‘Energy Coupons’ way forward

The Government of India has been steadfastly expanding the reach of electricity as well as of clean cooking gas to all corners of the country. Village electrification has been completed and household electrification is expected to be accomplished within the next few weeks. Similarly, use of gas is being promoted as a clean cooking and transportation fuel, both in urban areas, by expanding the natural gas grid, as well as in villages under the Ujjwala Scheme (distribution of LPG connections), resulting in a steady decline in use of kerosene and fuel-wood.

It would be interesting to see the impact on the stakeholders across the value chain in the coming years: End-consumers in terms of energy usage and improved living standards; Utilities (power distribution and oil marketing companies) in terms of tapping new markets with recovery-related issues; central and state governments in terms of meeting social objectives with financial constraints; and, environmental think-tanks in terms of pollution and GHG emissions.

Current schemes lack a holistic approach, with a fixed set of provisions in terms of energy type, its quantity and usage options. As has been observed in several cases, due to lack of energy demand or poor financial health, many consumers discontinue the uptake of energy and many times are irregular in payments to the service providers.

As a result of these delinquencies, power distribution and oil marketing companies become unwilling to maintain the service levels, leading to disruption/closure of such schemes. Amidst concerns on energy poverty, energy security and falling farm income, a holistic approach is required to solve several of these pervasive challenges.

‘Energy Coupons’ present a unique opportunity to meet the twin objectives of energy access and its sustainability (both economic and ecological). These coupons may be used for availing a bouquet of energy-related services; a consumer may use coupons to charge her pre-paid electricity meter, pay for LPG refill, or refuel his tractor. Innovative examples can be use of coupons to run an electric induction cookstove rather than getting the LPG cylinder refilled.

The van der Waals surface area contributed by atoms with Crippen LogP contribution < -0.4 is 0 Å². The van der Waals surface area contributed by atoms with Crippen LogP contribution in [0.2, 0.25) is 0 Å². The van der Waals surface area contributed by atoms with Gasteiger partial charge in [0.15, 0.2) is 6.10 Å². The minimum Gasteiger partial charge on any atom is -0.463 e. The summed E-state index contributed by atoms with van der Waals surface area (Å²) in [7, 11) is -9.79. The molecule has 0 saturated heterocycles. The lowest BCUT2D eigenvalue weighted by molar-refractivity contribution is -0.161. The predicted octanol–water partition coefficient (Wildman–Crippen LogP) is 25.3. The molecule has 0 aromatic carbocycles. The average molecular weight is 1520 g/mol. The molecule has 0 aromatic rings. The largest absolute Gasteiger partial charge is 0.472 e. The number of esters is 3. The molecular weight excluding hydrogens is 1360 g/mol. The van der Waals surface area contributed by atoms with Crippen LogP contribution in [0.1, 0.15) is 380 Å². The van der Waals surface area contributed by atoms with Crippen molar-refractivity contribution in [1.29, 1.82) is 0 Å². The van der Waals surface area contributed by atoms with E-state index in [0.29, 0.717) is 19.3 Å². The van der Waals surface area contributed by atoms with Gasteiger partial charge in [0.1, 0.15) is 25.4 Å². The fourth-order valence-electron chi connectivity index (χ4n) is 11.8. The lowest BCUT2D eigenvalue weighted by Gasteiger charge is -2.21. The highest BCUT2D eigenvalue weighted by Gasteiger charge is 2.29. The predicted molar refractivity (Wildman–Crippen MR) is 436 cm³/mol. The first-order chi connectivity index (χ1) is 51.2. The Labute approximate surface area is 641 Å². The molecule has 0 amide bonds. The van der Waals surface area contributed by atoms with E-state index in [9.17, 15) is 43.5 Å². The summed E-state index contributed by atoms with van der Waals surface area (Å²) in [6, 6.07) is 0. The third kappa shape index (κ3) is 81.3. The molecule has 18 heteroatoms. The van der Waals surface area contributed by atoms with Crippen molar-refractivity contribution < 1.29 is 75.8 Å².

Coupons can be denominated on commonly accepted energy terms like kilocalories, or tons of oil equivalent, and the quantum of their issuance can be fixed based on minimum lifeline energy requirements of a household as estimated by experts. They can be issued by governmental agencies to the identified segment of the population, currently being served under various social schemes related to energy; they can also be integrated within the envisaged ‘Universal Basic Income’ so as to reduce energy poverty.

Taking advantage of large-scale digitisation in the country and to curb malpractices, option to issue coupons in de-materialised format needs to be provided (a kind of energy wallet).

Benefits of using coupons

Trading of coupons can be permitted to encourage consumers to conserve energy, with an option to sell them to other households and industries. Monetisation of coupons towards purchase of energy-efficient devices like LED lamps and irrigation pump-sets would lead to reduced consumption and associated environmental benefits.

Coupons may be banded based on their environmental and social attributes like greenhouse gas emissions and employment generation; for the same number of coupons, a consumer gets higher quantity of cleaner energy generated using a micro-grid. This may encourage entrepreneurs to set-up village-level power plants running on solar or biogas plants generating cooking fuel for households, or even electric vehicle charging stations. All these measures will reduce crude-oil imports and enhance energy security of the country while improving on-ground situation in the villages.

Coupons would easily fit into the pre-paid metering scheme which is expected to be rolled out across the country in the coming months. Power distribution utilities will be able to raise bills on commercial basis, obviating subsidy support from the respective governments. Billing consumers at standard tariffs will help estimate the actual loss levels of the utilities, which many a time is masked under the guise of subsidised power, offered at flat rates. Akin to their generation and transmission counterparts, distribution companies would be able to operate on sound corporate principles.

With India taking the mantle of climate leadership, ‘Energy Coupons’ can help it meet its sustainable development goals of energy access and clean energy, with several co-benefits. It will provide entrepreneurial opportunities to the rural folk, leading to a rapid increase in non-farm incomes. All this, with better performing energy utilities working on market principles and motivating human behaviour towards efficient use of energy.

(Thapar is senior faculty at the TERI School of Advanced Studies; Sharma is a professor at IIT Delhi)

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‘Energy Coupons’ way forward

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